The morning autumn air was cool and the streets were quiet as we walked from the train station to our hotel in the heart of Metz. An hour-long train from Paris brought us to this northern French city where we were greeted by beautiful parks, delicious cuisine, quaint streets, friendly people, and an immense amount of history. It is often overlooked by visitors for more popular nearby cities, like Luxembourg, Reims, and Paris, but we think the city is quite charming and worth the stop! Here are eight things to do in Metz during your visit.
1. Marvel at the Metz Cathedral
The Metz Cathedral is perhaps the city’s most iconic building and is said to be one of the most beautiful churches in France. Construction on this Gothic-style building began in 1220 and it contains a large amount of stunning detail, from the exterior buttresses and entry to the stained-glass windows and altar inside.
You can visit free of charge daily from 8 a.m. to 7 p.m. For more details on visiting the Metz Cathedral, check out our other post.
2. Check out the Porte des Allemands
The Porte des Allemands, or German Gate, is a piece of Metz’s old fortification system. The oldest parts of the structure date back to the 13th century, but additions and renovations were done up to the early 1900s.
This striking piece of the ramparts can be seen from the streets surrounding it. But visitors are welcome to walk through the gate and stand atop the old walls during opening hours. The gate is open every day except Monday from 2 p.m. until 7 p.m. May through September and 2 p.m. until 5 p.m. October through April. It is also free to enter!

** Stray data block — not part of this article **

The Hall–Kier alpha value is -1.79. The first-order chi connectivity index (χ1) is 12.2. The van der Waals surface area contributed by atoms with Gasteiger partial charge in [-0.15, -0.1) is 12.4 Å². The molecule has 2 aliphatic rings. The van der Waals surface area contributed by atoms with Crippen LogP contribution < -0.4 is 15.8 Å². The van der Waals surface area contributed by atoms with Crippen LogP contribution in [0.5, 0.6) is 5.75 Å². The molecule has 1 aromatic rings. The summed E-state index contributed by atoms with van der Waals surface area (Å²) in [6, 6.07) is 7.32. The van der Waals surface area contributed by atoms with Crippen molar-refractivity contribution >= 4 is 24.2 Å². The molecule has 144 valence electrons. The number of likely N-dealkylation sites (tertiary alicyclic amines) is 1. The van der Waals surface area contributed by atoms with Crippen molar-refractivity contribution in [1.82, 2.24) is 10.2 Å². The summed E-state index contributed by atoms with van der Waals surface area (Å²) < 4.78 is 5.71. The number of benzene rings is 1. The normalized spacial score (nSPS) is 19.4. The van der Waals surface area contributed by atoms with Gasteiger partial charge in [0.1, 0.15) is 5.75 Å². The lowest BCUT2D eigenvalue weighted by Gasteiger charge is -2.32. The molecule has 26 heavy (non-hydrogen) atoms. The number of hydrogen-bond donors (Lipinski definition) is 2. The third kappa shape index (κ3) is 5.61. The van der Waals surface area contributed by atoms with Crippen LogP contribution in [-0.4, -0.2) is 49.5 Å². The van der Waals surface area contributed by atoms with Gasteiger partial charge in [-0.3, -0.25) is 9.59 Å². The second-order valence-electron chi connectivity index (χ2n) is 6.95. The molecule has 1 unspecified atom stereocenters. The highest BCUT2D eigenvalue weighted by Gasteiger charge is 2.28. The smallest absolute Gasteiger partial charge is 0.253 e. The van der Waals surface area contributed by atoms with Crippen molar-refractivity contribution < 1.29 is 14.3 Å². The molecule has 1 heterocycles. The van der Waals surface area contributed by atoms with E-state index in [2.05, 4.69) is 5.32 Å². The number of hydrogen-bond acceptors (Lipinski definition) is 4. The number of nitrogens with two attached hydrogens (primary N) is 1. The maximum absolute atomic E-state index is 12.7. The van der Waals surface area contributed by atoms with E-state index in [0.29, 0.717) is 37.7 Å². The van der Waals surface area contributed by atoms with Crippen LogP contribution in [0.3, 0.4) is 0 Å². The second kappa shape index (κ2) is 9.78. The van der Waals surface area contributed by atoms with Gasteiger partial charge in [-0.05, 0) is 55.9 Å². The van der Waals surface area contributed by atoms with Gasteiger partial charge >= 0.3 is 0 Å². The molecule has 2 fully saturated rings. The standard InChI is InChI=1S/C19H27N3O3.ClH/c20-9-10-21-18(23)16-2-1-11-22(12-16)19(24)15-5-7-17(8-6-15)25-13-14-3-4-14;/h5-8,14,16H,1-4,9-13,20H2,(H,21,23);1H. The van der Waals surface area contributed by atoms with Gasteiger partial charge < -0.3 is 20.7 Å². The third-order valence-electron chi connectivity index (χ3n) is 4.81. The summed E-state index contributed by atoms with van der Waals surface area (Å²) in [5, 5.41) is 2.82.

When walking through the Porte des Allemands, you can head from the main courtyard into the towers and up on the old rampart walls that span over the Seille River. We enjoyed the views of the surrounding streets, river, and fall colors.
3. Head to the Markets
We love visiting markets wherever we travel, so we headed to the Marché Couvert, or Covered Market. Inside this little market, you’ll find anything from cheeses, homemade ravioli, pastries, and dried goods to potted plants and fresh goods like seafood and produce. There are some little eateries inside as well!
Additional market booths are sometimes set up outside. The market is in a great spot in the heart of town right near the Metz Cathedral. It is generally open Tuesday through Saturday from 8 a.m. until 6 p.m.
During the holiday season, there are some Christmas markets that pop up around Metz. We were visiting a little too early, but at the end of October, we saw people setting up lights over the streets and some carnival rides and other holiday decorations staged for setup around the city. Place Saint Louis and Place de la République are popular spots for holiday festivities.
In addition to markets, there are many other cute shops and boutiques around the city center.
4. Admire Temple Neuf